Even so, Beverly Johnson was much more than "Big Wall Bev." She did it all -- free climbing, technical ice, and expeditions from the jungles of South America and the deserts of Africa to both polar regions. She visited Antarctica several times, climbing ice there and flying a gyrocopter. A few of her climbs in Yosemite include the Prow{ in a day (with Kurt Albert) in the early 1970's, New Dimensions (the first climb to be rated 5.11), and Fatal Mistake (5.11a, A1).

Following her marriage to Mike Hoover, an adventure film producer, director and cameraman, Bev devoted her talents to working on films. Her genuineness and quick thinking helped the two of them through many tough negotiations and tight situations, from dealing with Afghan freedom fighters to African bureaucrats.

Anyone who knew Bev, whether close friend or casual acquaintance, will remember her winning smile, clever wit, and sincere persona. She has been called the Amelia Earhart of outdoor adventure. The energy that animated her body has moved to another place, but the spirit of Beverly remains an inspiration to us all, as she has been for a long time.

--Jim Bridwell
Climbing 145
Jim Brennan

Trad climber
Vancouver Canada
Jun 12, 2011 - 10:35pm PT
This deserves a bump !
Bad Climber

Jun 12, 2011 - 11:06pm PT
Yeah, bump this thread. I'm getting seriously inspired and humbled. Largo, I can see how everyone would fall in love with her. Oy!

Great stories.


Trad climber
San Diego
Jun 16, 2011 - 04:44pm PT
I too fell victim to Bev's smile. Mike Brown and I were carrying loads to the base of El Cap when we ran into Bev who was carrying her stuff up to solo the Dihedral wall. Next thing I new, chivalry reared its ugly head, our gear was stashed in the boulders, and Mike and I were carrying 8 gallons of water to base of the Dihedral for her solo
Ed Hartouni

Trad climber
Livermore, CA
Jun 16, 2011 - 04:48pm PT
this may still be up on my site...

gives you a person, her movement and her voice... I didn't know Bev, and that I count as a loss...

Big Wall climber
Nor Nev
Jun 16, 2011 - 05:37pm PT

This is some more good stuff on Bev Johnson.

Social climber
May 11, 2012 - 04:56am PT
hey there say, all...

i was thinking about this special gal tonight, due to something i accidently read...

i never knew of all the other things that she did in life, as, i am knew at
learning about all you folks, here...

folks who are dear friends and companions, live on, by the sharing of who they were, while they were here--the still inspire others, and they still are loved...

thank you for sharing about bev...
god bless to those that hurt from her passing, so very long ago...
mouse from merced

Trad climber
merced, california
May 11, 2012 - 09:00am PT
"...Lynn Hill finally free climbed the entire Nose in 1993, something that no man, no other climber at all, has been able to repeat. Then, a year later, she free climbed it in a day.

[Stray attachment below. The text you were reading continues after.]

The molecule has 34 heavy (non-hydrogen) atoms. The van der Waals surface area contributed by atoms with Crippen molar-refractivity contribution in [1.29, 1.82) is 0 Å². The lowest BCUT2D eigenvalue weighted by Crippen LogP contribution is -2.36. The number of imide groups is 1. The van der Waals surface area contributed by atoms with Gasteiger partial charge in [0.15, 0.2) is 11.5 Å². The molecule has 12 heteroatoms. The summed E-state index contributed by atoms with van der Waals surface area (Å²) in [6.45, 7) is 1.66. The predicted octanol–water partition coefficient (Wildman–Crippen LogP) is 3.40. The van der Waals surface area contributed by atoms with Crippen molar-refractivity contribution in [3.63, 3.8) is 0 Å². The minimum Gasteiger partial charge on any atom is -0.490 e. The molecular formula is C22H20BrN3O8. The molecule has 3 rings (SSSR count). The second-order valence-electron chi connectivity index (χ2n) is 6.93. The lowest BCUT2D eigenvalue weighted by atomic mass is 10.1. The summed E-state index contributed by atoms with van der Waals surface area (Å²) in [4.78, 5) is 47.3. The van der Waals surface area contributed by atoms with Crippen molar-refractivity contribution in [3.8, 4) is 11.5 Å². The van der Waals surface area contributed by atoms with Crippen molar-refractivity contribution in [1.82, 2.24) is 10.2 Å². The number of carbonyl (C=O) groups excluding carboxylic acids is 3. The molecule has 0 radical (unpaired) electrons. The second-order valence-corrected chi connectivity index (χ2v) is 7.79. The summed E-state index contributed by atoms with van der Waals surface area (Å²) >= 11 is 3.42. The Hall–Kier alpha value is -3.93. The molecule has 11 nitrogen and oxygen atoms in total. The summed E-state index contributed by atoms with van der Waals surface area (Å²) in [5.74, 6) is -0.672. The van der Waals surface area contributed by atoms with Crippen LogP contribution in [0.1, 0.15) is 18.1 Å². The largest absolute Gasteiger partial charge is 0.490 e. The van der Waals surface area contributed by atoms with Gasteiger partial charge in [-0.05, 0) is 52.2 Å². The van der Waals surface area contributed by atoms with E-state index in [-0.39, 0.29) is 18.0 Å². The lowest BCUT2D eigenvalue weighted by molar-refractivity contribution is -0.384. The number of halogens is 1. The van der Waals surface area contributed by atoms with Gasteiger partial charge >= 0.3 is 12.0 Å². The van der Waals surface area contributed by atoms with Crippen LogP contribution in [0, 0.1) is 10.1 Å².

It was a bittersweet year. Also in 1994 Beverly Johnson, who had gone on to become an environmental film maker, and whose high-spirited enthusiasm and great common sense still delighted us, died in a helicopter crash in the Ruby Mountains of Nevada."
-Doug Robinson, A Night on the Ground A Day in the Open

I got a lot of mileage out of Doug's book while posting today. It was a timely thing to have read when I might have been instead up in the Valley schmoozing. I never would have seen the photo of Bev on page 223. It is just so dirtbag, so "Bring it, dude." Every word of the Zim article on her from the book Rocks and Roses, supplied courtesy of CC, rings true. I am looking forward to reading it.

" all the years I'd climbed I never saw another woman climbing other than my mother. Climbing through '69, '70, '71 without seeing another woman climbing, not even once."
-Sibyle Hechtel in Rocks and Roses

This statement mystifies me some. But it is Sibyle's observation, so I can only relate my own observations on the relative abundance of girls who climbed. They were there. Sometimes even in pairs. On one foray into the Valley in I'm sure was 1968, Jeff Mathis and I and Annie Rizzi and her pal, another San Fernando Valley girl like Annie, chatted each other up in the coffee shop. We became acquainted with one of the most accessible and witty of any women I have met in the Valley. She became a very competent climber. And that's about all, because it hurts me to think she quit the wall-climbing game. It meant a lot for me to read her article which CC posted. It is gratifying to have traded hellos with her. After something like forty years.

1968-On yet another slow Flames midnight cruise up the Merced canyon with the month of May just arrived, Jeff and Mark and I partook heavily of eight-track rock--Butterfield, Beefheart, Chambers Brothers--and two-paper jays of recently arrived Cambodian laced with opium (courtesy of The Boy Scout of Cu Chi, US Army Corps of Engineers) and the slowness of it all, the stunning silence of solid silver stone on entering Bridalveil Meadow in the oh so slow low ride, the Cream, the rock, the stoned "ness," and then we got to Camp 4, found the Bircheffs ready for a stroll in the light of the fact we were holding really good shizz, man, let's jam; and so we did it like you used to do too, watching giant shadow-shapes change in the moonlight. Except you was not blest with ope-laced Cam.

We slept innocent of the sun for hours, had coffee while watching the brothers meditate (my tacit meditation on their meditation, so smug with the mug at my lips). We two, Jef and I, decided to bring a fatty with us. Who knew who had found Mark to occupy herself with? He was flown, on his own. We set off for the Sunnyside Bench.